Sophia Cope is a Senior Staff Attorney on the Electronic Frontier Foundation's civil liberties team, working on a variety of free speech and privacy issues. Key topics include border searches of electronic devices, surveillance and human rights, the right to record the police, Section 230, and student speech and student privacy online. She has been a civil liberties attorney for two decades and has experience in both litigation and policy advocacy. Her writing has appeared in the New York Times, Guardian, Slate, and Huffington Post.
Prior to joining EFF, Sophia spent eight years in Washington, D.C. She worked at the Newspaper Association of America (now the News Media Alliance) on freedom of the press and digital media issues, with a focus on protecting journalists' confidential sources. She advocated for a federal shield law, a warrant-for-content requirement under the Electronic Communications Privacy Act, and improvements to the Freedom of Information Act. She also wrote a chapter for a book published by the American Bar Association entitled "Whistleblowers, Leaks and the Media: The First Amendment and National Security" and spoke out against NSA surveillance.
Prior to NAA, Sophia worked at the Center for Democracy & Technology on a variety of civil liberties and human rights issues related to the Internet and technology, including the regulation of content on the Internet and broadcast television, and the privacy implications of government identification programs. She also worked on the development and launch of the Global Network Initiative.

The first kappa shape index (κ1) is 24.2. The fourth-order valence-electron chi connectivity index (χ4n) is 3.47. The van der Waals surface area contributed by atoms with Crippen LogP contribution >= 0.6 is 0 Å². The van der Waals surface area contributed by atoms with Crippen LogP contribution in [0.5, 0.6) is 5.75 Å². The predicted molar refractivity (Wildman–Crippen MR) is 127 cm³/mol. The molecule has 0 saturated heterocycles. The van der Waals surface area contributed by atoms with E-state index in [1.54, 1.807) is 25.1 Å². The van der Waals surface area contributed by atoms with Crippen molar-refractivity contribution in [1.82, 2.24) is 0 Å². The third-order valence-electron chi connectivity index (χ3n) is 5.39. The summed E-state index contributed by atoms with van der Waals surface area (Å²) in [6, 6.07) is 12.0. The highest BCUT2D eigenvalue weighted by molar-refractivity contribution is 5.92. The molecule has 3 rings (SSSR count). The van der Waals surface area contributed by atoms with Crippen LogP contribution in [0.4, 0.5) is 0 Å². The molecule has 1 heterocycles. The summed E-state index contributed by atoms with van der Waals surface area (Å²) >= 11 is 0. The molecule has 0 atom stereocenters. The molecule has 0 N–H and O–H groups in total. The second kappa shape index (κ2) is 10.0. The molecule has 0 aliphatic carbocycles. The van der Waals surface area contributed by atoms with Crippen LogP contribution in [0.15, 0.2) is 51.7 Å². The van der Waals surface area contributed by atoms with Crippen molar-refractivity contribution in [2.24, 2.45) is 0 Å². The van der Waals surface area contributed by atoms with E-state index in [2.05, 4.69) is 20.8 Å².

Before moving to Washington, D.C., Sophia litigated at the First Amendment Project in Oakland, California, where she defended an environmental activist against a frivolous lawsuit and a video journalist against a federal subpoena seeking his unpublished footage. She also counseled clients on how to obtain greater access to public records and public meetings.
Sophia was an adjunct professor of media law for nearly four years, teaching Washington, D.C.-area undergraduate communication and journalism students. She is on the boards of the Public Participation Project and Open Vallejo. She is a graduate of Santa Clara University and University of California College of the Law, San Francisco (UC Law SF, formerly UC Hastings). She is proud to be a native Californian.